If you have an appetite for ethical clothing, you may have felt frustrated at how long it takes to find responsible brands that don't cost the earth. A new site is putting an end to the hours spent Googling. By listing the offerings from numerous brands all in one place, Project Cece is simplifying sustainable fashion buying.
Founded by three women — Noor Veenhoven and sisters Marcella and Melissa Wijngaarden — in 2015, Project CeCe (which stands for Conscious Clothing) has been changing the ethical game in the Netherlands. Now, it has officially launched in the UK with around 5,000 products ranging from clothes and bags to shoes and jewellery.
The site aims to break down three barriers: the fact that sustainable fashion is difficult to source, the fact that it tends to be expensive, and the fact that it's common not to like the look of it. The three female founders have certainly done all of that and more.
Project CeCe is super easy to navigate. Housing bigger brands like Toms and People Tree alongside smaller unknown names, it's a gateway to a more eco-friendly wardrobe. Every item is completely affordable and brand credentials are plain for everyone to see, highlighting which ethical fabrics the dress you're eyeing up is made from and whether a particular brand gives back to its local community. Labels also clearly show when an item is vegan or fair trade. When it comes to purchasing your chosen pieces, simply click a button to direct you to the retailers' sites.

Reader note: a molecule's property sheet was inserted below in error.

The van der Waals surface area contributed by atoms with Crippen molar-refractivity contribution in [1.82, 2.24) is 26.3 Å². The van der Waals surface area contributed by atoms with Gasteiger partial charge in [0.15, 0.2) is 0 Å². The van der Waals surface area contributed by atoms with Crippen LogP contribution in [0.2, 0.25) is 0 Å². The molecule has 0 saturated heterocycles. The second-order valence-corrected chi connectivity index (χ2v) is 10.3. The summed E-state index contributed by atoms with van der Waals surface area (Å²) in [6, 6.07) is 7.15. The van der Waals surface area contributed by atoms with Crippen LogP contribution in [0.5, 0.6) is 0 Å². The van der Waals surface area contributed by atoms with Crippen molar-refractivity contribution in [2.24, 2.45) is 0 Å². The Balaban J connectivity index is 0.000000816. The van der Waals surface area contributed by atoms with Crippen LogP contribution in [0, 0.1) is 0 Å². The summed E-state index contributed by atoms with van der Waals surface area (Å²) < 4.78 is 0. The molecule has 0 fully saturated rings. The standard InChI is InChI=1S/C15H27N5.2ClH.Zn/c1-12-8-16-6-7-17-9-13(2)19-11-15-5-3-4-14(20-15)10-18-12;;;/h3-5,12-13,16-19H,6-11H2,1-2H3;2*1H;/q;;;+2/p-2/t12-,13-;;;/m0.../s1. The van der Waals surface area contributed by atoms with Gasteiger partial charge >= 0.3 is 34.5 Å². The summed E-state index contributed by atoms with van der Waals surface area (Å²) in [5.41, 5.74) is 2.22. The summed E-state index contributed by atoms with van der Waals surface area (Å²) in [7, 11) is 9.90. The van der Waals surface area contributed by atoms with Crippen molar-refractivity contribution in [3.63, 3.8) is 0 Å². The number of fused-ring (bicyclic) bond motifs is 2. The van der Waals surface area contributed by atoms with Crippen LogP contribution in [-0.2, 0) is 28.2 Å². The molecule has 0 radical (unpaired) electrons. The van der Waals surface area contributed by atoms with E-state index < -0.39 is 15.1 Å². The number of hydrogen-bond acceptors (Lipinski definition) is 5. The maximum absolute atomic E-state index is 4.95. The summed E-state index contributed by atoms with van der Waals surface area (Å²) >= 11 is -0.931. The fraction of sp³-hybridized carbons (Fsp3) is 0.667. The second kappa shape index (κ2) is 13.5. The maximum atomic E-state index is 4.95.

People in the UK are likely to fall head over heels for the site. As Fashion United reports, a recent poll by the Clean Clothes Campaign and Changing Markets Foundation found that 55 percent of UK shoppers would "be put off buying from a brand associated with pollution in its manufacturing." The sustainable fashion market is also growing, giving you more and more brands to peruse. According to the 2018 Ethical Consumer Markets Report, the ethical clothing sector increased by almost 20 percent in one year.
Project Cece has recently raised funding from Amsterdam Student Investment Fund (also known as ASIF Ventures). The company explained its decision, saying that "the natural replacement for 'fast fashion' will be 'fair fashion', where products are produced, distributed, and marketed with the environment and sustainability front and centre."
Our obsession with buying inexpensive clothes then throwing them away a few wears later is certainly damaging the planet. As the Independent reports, textile dyeing is the second biggest polluter of clean water. This pollution is added to by the sheer amount of textile waste. A recent parliamentary enquiry showed that the UK in particular is a big culprit in this, finding that UK citizens throw 300,000 tonnes of textiles in the bin every single year. A fifth of that figure ends up in landfill. The rest is burned.
Sites like Project Cece are therefore a necessary addition to the online shopping landscape. And the fact it will save you so much time is just a nice bonus.